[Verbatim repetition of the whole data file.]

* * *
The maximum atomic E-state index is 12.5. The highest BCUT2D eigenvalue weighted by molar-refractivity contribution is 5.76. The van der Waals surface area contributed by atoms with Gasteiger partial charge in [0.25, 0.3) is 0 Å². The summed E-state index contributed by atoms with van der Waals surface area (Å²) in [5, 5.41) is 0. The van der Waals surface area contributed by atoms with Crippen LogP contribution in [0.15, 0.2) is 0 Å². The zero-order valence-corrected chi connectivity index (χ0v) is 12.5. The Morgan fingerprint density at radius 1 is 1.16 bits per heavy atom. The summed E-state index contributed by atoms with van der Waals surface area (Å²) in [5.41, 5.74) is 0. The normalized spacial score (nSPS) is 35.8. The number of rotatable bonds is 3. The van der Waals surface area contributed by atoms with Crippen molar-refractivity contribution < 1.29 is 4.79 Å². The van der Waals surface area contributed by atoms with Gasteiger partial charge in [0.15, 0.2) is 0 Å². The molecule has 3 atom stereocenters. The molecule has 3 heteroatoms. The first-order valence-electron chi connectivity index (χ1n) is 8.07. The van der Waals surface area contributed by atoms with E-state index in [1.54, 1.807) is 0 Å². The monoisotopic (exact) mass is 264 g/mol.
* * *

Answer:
The maximum atomic E-state index is 12.5. The highest BCUT2D eigenvalue weighted by molar-refractivity contribution is 5.76. The van der Waals surface area contributed by atoms with Gasteiger partial charge in [0.25, 0.3) is 0 Å². The summed E-state index contributed by atoms with van der Waals surface area (Å²) in [5, 5.41) is 0. The van der Waals surface area contributed by atoms with Crippen LogP contribution in [0.15, 0.2) is 0 Å². The zero-order valence-corrected chi connectivity index (χ0v) is 12.5. The Morgan fingerprint density at radius 1 is 1.16 bits per heavy atom. The summed E-state index contributed by atoms with van der Waals surface area (Å²) in [5.41, 5.74) is 0. The normalized spacial score (nSPS) is 35.8. The number of rotatable bonds is 3. The van der Waals surface area contributed by atoms with Crippen molar-refractivity contribution < 1.29 is 4.79 Å². The van der Waals surface area contributed by atoms with Gasteiger partial charge in [0.15, 0.2) is 0 Å². The molecule has 3 atom stereocenters. The molecule has 3 heteroatoms. The first-order valence-electron chi connectivity index (χ1n) is 8.07. The van der Waals surface area contributed by atoms with E-state index in [1.54, 1.807) is 0 Å². The monoisotopic (exact) mass is 264 g/mol.